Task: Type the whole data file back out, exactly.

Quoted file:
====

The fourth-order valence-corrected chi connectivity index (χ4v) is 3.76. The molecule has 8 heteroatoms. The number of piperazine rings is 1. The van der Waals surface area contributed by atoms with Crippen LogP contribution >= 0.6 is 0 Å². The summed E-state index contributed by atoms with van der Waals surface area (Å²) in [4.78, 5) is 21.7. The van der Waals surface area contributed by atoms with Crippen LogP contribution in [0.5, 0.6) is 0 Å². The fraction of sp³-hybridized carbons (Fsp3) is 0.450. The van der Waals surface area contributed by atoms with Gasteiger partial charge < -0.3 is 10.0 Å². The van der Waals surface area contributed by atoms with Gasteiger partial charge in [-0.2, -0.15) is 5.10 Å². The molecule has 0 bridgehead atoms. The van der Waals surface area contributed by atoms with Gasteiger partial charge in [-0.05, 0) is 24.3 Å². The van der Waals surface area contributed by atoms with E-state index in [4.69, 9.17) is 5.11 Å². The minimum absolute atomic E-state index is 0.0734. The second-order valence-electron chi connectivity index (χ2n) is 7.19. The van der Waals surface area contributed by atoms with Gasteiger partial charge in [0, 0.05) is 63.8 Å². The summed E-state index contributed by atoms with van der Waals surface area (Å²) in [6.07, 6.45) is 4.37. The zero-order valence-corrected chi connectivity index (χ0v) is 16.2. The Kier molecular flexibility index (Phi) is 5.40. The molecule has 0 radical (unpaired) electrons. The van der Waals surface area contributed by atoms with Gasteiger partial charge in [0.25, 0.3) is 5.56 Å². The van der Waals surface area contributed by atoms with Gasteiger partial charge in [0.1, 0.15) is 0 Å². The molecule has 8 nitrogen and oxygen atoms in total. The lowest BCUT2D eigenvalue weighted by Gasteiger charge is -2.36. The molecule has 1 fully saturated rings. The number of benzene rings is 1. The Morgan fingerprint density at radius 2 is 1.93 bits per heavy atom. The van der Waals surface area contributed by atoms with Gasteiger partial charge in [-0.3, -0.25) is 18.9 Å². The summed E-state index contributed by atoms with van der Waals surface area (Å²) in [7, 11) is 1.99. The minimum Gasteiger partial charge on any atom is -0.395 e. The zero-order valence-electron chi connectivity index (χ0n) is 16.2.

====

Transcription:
The fourth-order valence-corrected chi connectivity index (χ4v) is 3.76. The molecule has 8 heteroatoms. The number of piperazine rings is 1. The van der Waals surface area contributed by atoms with Crippen LogP contribution >= 0.6 is 0 Å². The summed E-state index contributed by atoms with van der Waals surface area (Å²) in [4.78, 5) is 21.7. The van der Waals surface area contributed by atoms with Crippen LogP contribution in [0.5, 0.6) is 0 Å². The fraction of sp³-hybridized carbons (Fsp3) is 0.450. The van der Waals surface area contributed by atoms with Gasteiger partial charge < -0.3 is 10.0 Å². The van der Waals surface area contributed by atoms with Gasteiger partial charge in [-0.2, -0.15) is 5.10 Å². The molecule has 0 bridgehead atoms. The van der Waals surface area contributed by atoms with Gasteiger partial charge in [-0.05, 0) is 24.3 Å². The van der Waals surface area contributed by atoms with E-state index in [4.69, 9.17) is 5.11 Å². The minimum absolute atomic E-state index is 0.0734. The second-order valence-electron chi connectivity index (χ2n) is 7.19. The van der Waals surface area contributed by atoms with Gasteiger partial charge in [0, 0.05) is 63.8 Å². The summed E-state index contributed by atoms with van der Waals surface area (Å²) in [6.07, 6.45) is 4.37. The zero-order valence-corrected chi connectivity index (χ0v) is 16.2. The Kier molecular flexibility index (Phi) is 5.40. The molecule has 0 radical (unpaired) electrons. The van der Waals surface area contributed by atoms with Gasteiger partial charge in [0.25, 0.3) is 5.56 Å². The van der Waals surface area contributed by atoms with Gasteiger partial charge in [0.1, 0.15) is 0 Å². The molecule has 8 nitrogen and oxygen atoms in total. The lowest BCUT2D eigenvalue weighted by Gasteiger charge is -2.36. The molecule has 1 fully saturated rings. The number of benzene rings is 1. The Morgan fingerprint density at radius 2 is 1.93 bits per heavy atom. The van der Waals surface area contributed by atoms with Gasteiger partial charge in [-0.3, -0.25) is 18.9 Å². The summed E-state index contributed by atoms with van der Waals surface area (Å²) in [7, 11) is 1.99. The minimum Gasteiger partial charge on any atom is -0.395 e. The zero-order valence-electron chi connectivity index (χ0n) is 16.2.